Sometimes The Cure Is Worse Than The Disease By Martha Moody

1151 Words 5 Pages
Martha Moody, an American author, once said, “Sometimes the cure is worse than the disease”, which was precisely the case for the nineteenth century rest cure. Developed by Dr. Silas Weir Mitchell, the rest cure’s main idea was isolation. Patients would be kept away from friends and family for extended periods of time and be left alone, in an attempt to cure their mental illness. Often unsuccessful, the technique was mainly used by male physicians to treat women, forcing women to become submissive to a male power as their treatment. Charlotte Perkins Gilman herself was actually a patient of Dr. Mitchell’s, and her short story illustrates in a very in-depth and personal way, the dangers of the treatment. The rest cure was eventually put to sleep, …show more content…
Left with no way to communicate and voice her opinions and cares, she must seek refuge somewhere and does so in the wallpaper, “When her ability to express her artistic impulses is limited by her husband’s prescription of complete rest, her mind turns to the wallpaper, and she begins to find in its tangled pattern the emotions and experiences she is forbidden to record. By trying to ignore and repress her imagination, in short, John eventually brings about the very circumstances he wants to prevent” (Shumaker). When she cannot express her feelings and sooth her natural imaginative instincts, she feels lost and searches for some way to create her own self-image. Being shut up in the bedroom has made her feel empty and she needs something to fill her time and her soul. This leads her to project herself on the wallpaper and search for meaning within it, perhaps because she believes she is as horrid as it is. She is as tangled and twisted as its designs. John challenged her not to do so by picking this room and ignoring the narrator’s request to switch, only making her more intrigued by its pattern. Though John’s whole point was to prevent and cure her disease, he actually worsened it. …show more content…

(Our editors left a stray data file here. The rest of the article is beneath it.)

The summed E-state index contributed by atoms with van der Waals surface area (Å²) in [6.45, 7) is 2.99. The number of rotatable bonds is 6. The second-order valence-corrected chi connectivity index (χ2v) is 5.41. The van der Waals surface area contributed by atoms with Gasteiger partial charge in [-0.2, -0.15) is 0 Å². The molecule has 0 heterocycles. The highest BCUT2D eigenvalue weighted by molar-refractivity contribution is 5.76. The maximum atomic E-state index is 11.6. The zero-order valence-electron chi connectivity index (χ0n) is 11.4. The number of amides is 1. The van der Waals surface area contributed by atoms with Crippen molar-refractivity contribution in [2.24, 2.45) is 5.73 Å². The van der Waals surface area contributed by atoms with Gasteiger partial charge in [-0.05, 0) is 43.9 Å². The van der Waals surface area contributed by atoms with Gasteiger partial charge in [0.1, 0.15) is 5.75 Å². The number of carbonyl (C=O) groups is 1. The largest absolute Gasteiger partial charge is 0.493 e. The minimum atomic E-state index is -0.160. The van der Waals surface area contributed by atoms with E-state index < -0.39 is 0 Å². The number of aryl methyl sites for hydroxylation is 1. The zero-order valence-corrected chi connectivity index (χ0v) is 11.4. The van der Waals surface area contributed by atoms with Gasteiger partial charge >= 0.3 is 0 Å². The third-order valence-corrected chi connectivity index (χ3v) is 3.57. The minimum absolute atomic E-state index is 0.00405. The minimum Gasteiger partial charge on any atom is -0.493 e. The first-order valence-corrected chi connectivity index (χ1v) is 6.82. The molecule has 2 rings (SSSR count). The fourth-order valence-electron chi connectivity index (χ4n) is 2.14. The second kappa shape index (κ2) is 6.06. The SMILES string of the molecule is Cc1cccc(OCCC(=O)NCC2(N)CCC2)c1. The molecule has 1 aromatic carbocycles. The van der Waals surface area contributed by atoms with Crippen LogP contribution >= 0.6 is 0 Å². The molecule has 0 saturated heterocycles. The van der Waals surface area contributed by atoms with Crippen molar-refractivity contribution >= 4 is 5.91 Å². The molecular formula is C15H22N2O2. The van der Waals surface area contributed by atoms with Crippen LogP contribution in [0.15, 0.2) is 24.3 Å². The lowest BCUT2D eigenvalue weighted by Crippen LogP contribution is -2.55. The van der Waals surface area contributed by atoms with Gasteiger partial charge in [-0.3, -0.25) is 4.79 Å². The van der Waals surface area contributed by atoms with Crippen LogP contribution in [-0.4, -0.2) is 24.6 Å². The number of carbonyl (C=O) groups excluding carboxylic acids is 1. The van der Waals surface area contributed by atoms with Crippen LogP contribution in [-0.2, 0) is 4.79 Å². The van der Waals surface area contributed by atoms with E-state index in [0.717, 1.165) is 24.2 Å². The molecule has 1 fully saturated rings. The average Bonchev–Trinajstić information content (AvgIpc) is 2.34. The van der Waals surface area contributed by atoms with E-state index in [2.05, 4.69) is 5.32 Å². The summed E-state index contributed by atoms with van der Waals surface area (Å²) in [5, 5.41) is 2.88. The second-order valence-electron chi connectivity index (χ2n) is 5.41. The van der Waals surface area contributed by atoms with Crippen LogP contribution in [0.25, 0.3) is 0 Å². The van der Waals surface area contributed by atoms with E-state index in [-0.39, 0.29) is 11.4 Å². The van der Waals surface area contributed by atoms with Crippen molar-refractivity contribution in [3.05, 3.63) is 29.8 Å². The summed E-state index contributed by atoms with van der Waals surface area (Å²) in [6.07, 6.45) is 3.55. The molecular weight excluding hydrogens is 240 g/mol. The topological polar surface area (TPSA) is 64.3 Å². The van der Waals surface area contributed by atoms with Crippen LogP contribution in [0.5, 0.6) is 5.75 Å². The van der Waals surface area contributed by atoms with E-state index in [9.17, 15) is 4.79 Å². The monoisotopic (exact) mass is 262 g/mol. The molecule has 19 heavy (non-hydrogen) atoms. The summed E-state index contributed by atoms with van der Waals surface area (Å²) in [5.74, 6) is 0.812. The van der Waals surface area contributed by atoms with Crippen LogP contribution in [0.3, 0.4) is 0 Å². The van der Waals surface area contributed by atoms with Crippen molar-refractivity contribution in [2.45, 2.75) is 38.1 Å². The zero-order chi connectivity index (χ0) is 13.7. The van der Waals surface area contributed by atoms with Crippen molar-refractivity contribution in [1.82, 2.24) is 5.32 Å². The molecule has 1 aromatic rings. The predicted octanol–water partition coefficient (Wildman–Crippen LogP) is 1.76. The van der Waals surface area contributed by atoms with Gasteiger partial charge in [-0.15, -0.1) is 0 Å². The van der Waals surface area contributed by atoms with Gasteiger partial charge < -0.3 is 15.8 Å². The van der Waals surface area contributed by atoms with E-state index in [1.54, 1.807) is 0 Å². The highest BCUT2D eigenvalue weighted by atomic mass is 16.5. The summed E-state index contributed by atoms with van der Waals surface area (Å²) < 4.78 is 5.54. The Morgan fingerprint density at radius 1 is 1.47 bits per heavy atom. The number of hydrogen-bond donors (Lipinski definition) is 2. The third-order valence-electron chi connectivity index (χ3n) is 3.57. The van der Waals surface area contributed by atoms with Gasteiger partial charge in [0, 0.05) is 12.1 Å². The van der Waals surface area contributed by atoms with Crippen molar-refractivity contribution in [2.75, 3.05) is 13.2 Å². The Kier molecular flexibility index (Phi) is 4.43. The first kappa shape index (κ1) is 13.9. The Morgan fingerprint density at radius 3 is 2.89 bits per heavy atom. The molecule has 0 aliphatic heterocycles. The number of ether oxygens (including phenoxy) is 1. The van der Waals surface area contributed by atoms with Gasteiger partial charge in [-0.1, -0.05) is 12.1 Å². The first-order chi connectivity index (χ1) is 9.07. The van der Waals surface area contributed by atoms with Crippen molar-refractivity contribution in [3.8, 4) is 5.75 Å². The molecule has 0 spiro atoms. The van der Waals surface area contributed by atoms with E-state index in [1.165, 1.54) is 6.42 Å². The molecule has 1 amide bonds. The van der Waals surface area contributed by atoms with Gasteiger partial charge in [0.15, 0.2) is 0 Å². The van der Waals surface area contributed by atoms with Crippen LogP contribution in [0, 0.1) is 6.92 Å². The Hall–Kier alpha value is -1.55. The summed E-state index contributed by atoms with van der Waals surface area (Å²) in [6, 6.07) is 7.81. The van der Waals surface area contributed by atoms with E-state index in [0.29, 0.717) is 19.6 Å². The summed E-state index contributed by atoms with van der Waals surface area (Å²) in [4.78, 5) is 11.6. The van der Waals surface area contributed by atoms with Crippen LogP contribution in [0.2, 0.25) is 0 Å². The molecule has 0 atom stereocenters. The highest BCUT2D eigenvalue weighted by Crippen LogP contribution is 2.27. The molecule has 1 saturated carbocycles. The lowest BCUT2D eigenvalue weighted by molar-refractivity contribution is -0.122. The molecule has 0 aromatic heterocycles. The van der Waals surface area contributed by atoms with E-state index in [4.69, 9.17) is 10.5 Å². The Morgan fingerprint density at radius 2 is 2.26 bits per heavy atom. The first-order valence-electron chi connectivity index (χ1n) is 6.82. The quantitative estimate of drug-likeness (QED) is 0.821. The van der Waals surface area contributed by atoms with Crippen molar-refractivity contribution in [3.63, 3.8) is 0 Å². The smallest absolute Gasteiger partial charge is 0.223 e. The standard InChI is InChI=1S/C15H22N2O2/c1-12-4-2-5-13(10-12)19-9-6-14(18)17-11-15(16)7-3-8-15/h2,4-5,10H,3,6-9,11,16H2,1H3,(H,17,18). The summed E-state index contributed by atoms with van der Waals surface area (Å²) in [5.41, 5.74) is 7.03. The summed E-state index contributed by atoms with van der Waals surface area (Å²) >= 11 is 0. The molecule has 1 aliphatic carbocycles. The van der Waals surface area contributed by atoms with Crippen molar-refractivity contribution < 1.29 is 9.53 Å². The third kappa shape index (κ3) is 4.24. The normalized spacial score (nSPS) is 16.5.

One of them is the entire house and surrounding property they’re living on for the summer, “…the story takes place on an estate, which has fallen into a state of despair, three miles from the nearest village. This sense of isolation is frequently used in Gothic stories to create a foreboding tone” (“Style”). They are staying in the house for the duration of the narrator’s prescribed rest. It is a significant distance from other establishments and is not the best kept. This makes the reader, just like the narrator; imagine a ghostly and certainly haunted mansion that could only house something evil. It gives the reader can imagine of how far her isolation from anyone else really is and explains why she would be forced to dwell on such details as the wallpaper. Another symbol that should be thought of as a whole is the nursery she is kept in, “The nursery is said to represent nineteenth-century society’s tendency to view women as children, while the barred windows symbolize the emotional, social, and intellectual prison in which women of that era were kept. Finally, the bed is said by some critics to represent repressed female sexuality...” (“Style”). The description of the nursery adds to the narrator’s isolation and put a dark imagine in the reader’s mind. It shows how little freedom she and other women of her time had and explains why

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